The Kenai Peninsula Borough Assembly on Tuesday rejected an ordinance that would repeal the winter grocery tax exemption.
However, the option to reduce the seasonal sales tax exemption on groceries is not completely off of the table.
During Tuesday’s meeting, the assembly postponed a vote on assembly president Dale Bagley’s proposed substitute ordinance that would keep the sales tax exemption in effect for six months of the year, from Oct. 1 to March 31.
“The voters have approved this seasonal sales tax exemption for groceries twice in the last year,” Bagley wrote in a memo. “For the assembly to completely eliminate this exemption would be contrary to their wishes.”
President of the Kenai Peninsula Educators Association David Brighton said he was in favor of the tax, which would go toward funding for education through the Kenai Peninsula Borough School District.
“We pay less taxes than any other state,” Brighton said. “Passing this tax keeps the district whole.”
Having a diversified revenue stream is important for every government, Brighton said. Taxing groceries is one way to accomplish that, he said.
Soldotna resident Linda Murphy said it was relevant to consider that the last time the issue was put before Kenai Peninsula voters the state was not experiencing financial constraints. The city of Soldotna would lose $785,000 if it was not able to collect the sales tax year round, which translates to a 2.1 mill increase in property tax.
“This repeal is an absolute necessity,” said resident Lori Kapp.
James Price, who has been supporting the sales tax exemption that was “passed by a majority vote,” in 2008, and 2011, said the borough has a history of repealing decisions made by Kenai Peninsula voters.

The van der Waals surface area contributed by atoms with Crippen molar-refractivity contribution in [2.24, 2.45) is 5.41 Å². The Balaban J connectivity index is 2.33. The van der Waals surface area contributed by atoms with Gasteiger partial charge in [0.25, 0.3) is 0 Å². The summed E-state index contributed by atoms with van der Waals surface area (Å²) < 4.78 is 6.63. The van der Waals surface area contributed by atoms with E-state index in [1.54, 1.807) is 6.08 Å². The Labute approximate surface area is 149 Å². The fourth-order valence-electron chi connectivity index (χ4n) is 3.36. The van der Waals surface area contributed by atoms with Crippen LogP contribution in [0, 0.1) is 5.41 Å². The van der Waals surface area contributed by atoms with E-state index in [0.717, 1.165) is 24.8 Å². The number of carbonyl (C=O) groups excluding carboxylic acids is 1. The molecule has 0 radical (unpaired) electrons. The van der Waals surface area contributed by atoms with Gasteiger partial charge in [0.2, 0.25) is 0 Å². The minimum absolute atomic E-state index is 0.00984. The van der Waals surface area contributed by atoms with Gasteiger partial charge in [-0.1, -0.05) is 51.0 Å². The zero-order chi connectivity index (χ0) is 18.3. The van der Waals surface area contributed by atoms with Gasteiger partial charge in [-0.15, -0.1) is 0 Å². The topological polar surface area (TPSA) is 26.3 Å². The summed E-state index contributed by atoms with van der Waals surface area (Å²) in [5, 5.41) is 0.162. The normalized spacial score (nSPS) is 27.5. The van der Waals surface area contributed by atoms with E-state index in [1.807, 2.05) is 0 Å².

“There are better ways to get money than tax it off the backs of the people who buy groceries,” Price said.
Kasilof resident George Pierce said to repeal the exemption would be a “slap in the face to voters.”
Soldotna resident Daniel Lynch said that for people with fixed incomes who barely have enough to make it through the week, the sales tax exemption makes the difference between being able to feed themselves.
Nikiski resident Jesse Bjorkman said he usually fights against taxes, but funding education should be the priority.
Assembly member Kelly Wolf said he was torn between Bagley’s ordinance, which he called the “compromise” and letting “the people speak” by upholding the exemption.
Living in state where minimal state taxes are garnered, permanent fund dividends are received and senior citizens have property tax exemptions, making the choice to pay a little more on groceries is a realist decision, Gilman said.
Following the assembly’s discussion and rejection of Gilman’s ordinance, Bagley suggested tabling the six-month taxation ordinance until the next meeting on April 7.
Reach Kelly Sullivan at firstname.lastname@example.org.